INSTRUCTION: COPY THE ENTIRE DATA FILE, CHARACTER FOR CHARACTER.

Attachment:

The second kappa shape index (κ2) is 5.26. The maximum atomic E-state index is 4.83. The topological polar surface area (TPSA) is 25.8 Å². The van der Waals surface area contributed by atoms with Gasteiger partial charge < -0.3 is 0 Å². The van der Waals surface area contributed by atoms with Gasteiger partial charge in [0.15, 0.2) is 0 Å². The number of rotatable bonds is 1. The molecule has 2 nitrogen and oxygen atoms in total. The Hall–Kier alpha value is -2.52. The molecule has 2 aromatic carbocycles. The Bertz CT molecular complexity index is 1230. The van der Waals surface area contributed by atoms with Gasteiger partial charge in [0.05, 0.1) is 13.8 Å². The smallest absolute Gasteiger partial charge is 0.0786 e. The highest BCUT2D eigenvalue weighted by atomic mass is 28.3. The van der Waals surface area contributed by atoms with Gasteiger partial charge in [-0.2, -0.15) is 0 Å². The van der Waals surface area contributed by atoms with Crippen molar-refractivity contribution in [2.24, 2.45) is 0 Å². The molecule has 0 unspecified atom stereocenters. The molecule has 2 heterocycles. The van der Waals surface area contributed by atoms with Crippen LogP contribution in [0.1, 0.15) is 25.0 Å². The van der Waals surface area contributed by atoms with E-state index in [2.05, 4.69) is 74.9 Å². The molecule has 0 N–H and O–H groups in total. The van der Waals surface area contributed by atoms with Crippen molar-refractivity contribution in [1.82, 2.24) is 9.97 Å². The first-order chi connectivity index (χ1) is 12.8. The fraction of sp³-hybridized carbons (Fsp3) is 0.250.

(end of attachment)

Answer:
The second kappa shape index (κ2) is 5.26. The maximum atomic E-state index is 4.83. The topological polar surface area (TPSA) is 25.8 Å². The van der Waals surface area contributed by atoms with Gasteiger partial charge < -0.3 is 0 Å². The van der Waals surface area contributed by atoms with Gasteiger partial charge in [0.15, 0.2) is 0 Å². The number of rotatable bonds is 1. The molecule has 2 nitrogen and oxygen atoms in total. The Hall–Kier alpha value is -2.52. The molecule has 2 aromatic carbocycles. The Bertz CT molecular complexity index is 1230. The van der Waals surface area contributed by atoms with Gasteiger partial charge in [0.05, 0.1) is 13.8 Å². The smallest absolute Gasteiger partial charge is 0.0786 e. The highest BCUT2D eigenvalue weighted by atomic mass is 28.3. The van der Waals surface area contributed by atoms with Gasteiger partial charge in [-0.2, -0.15) is 0 Å². The van der Waals surface area contributed by atoms with Crippen molar-refractivity contribution in [2.24, 2.45) is 0 Å². The molecule has 0 unspecified atom stereocenters. The molecule has 2 heterocycles. The van der Waals surface area contributed by atoms with Crippen LogP contribution in [0.1, 0.15) is 25.0 Å². The van der Waals surface area contributed by atoms with E-state index in [2.05, 4.69) is 74.9 Å². The molecule has 0 N–H and O–H groups in total. The van der Waals surface area contributed by atoms with Crippen molar-refractivity contribution in [1.82, 2.24) is 9.97 Å². The first-order chi connectivity index (χ1) is 12.8. The fraction of sp³-hybridized carbons (Fsp3) is 0.250.